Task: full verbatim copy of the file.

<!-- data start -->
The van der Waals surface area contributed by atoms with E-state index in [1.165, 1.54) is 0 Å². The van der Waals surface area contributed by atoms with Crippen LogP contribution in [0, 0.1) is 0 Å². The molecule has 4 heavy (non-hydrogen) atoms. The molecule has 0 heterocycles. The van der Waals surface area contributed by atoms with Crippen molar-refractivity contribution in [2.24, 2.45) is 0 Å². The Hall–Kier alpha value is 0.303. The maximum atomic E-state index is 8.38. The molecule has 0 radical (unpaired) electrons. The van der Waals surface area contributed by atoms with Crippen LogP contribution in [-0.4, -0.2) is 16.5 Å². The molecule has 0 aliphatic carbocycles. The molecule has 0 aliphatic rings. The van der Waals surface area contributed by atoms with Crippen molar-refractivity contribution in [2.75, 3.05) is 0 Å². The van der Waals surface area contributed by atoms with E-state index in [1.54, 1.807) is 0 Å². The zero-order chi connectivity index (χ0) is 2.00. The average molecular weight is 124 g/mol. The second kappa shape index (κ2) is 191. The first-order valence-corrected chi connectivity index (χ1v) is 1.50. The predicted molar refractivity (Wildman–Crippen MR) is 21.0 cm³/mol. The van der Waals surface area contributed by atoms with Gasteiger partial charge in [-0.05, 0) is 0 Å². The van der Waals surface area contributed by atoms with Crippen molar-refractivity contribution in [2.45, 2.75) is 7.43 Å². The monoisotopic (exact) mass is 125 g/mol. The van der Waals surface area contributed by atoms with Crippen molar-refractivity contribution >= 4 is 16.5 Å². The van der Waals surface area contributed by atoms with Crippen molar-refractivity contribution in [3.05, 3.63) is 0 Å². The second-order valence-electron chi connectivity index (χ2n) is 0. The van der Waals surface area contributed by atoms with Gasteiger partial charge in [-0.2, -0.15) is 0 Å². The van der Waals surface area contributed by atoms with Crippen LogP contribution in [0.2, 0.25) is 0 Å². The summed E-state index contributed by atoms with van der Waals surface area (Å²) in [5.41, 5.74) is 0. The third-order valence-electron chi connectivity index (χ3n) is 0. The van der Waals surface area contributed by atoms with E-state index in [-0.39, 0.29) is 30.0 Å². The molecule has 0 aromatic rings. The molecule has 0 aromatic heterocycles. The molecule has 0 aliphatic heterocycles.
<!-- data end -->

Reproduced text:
The van der Waals surface area contributed by atoms with E-state index in [1.165, 1.54) is 0 Å². The van der Waals surface area contributed by atoms with Crippen LogP contribution in [0, 0.1) is 0 Å². The molecule has 4 heavy (non-hydrogen) atoms. The molecule has 0 heterocycles. The van der Waals surface area contributed by atoms with Crippen molar-refractivity contribution in [2.24, 2.45) is 0 Å². The Hall–Kier alpha value is 0.303. The maximum atomic E-state index is 8.38. The molecule has 0 radical (unpaired) electrons. The van der Waals surface area contributed by atoms with Crippen LogP contribution in [-0.4, -0.2) is 16.5 Å². The molecule has 0 aliphatic carbocycles. The molecule has 0 aliphatic rings. The van der Waals surface area contributed by atoms with Crippen molar-refractivity contribution in [2.75, 3.05) is 0 Å². The van der Waals surface area contributed by atoms with E-state index in [1.54, 1.807) is 0 Å². The zero-order chi connectivity index (χ0) is 2.00. The average molecular weight is 124 g/mol. The second kappa shape index (κ2) is 191. The first-order valence-corrected chi connectivity index (χ1v) is 1.50. The predicted molar refractivity (Wildman–Crippen MR) is 21.0 cm³/mol. The van der Waals surface area contributed by atoms with Gasteiger partial charge in [-0.05, 0) is 0 Å². The van der Waals surface area contributed by atoms with Crippen molar-refractivity contribution in [2.45, 2.75) is 7.43 Å². The monoisotopic (exact) mass is 125 g/mol. The van der Waals surface area contributed by atoms with Crippen molar-refractivity contribution >= 4 is 16.5 Å². The van der Waals surface area contributed by atoms with Crippen molar-refractivity contribution in [3.05, 3.63) is 0 Å². The second-order valence-electron chi connectivity index (χ2n) is 0. The van der Waals surface area contributed by atoms with Gasteiger partial charge in [-0.2, -0.15) is 0 Å². The van der Waals surface area contributed by atoms with Crippen LogP contribution in [0.2, 0.25) is 0 Å². The summed E-state index contributed by atoms with van der Waals surface area (Å²) in [5.41, 5.74) is 0. The third-order valence-electron chi connectivity index (χ3n) is 0. The van der Waals surface area contributed by atoms with E-state index in [-0.39, 0.29) is 30.0 Å². The molecule has 0 aromatic rings. The molecule has 0 aromatic heterocycles. The molecule has 0 aliphatic heterocycles.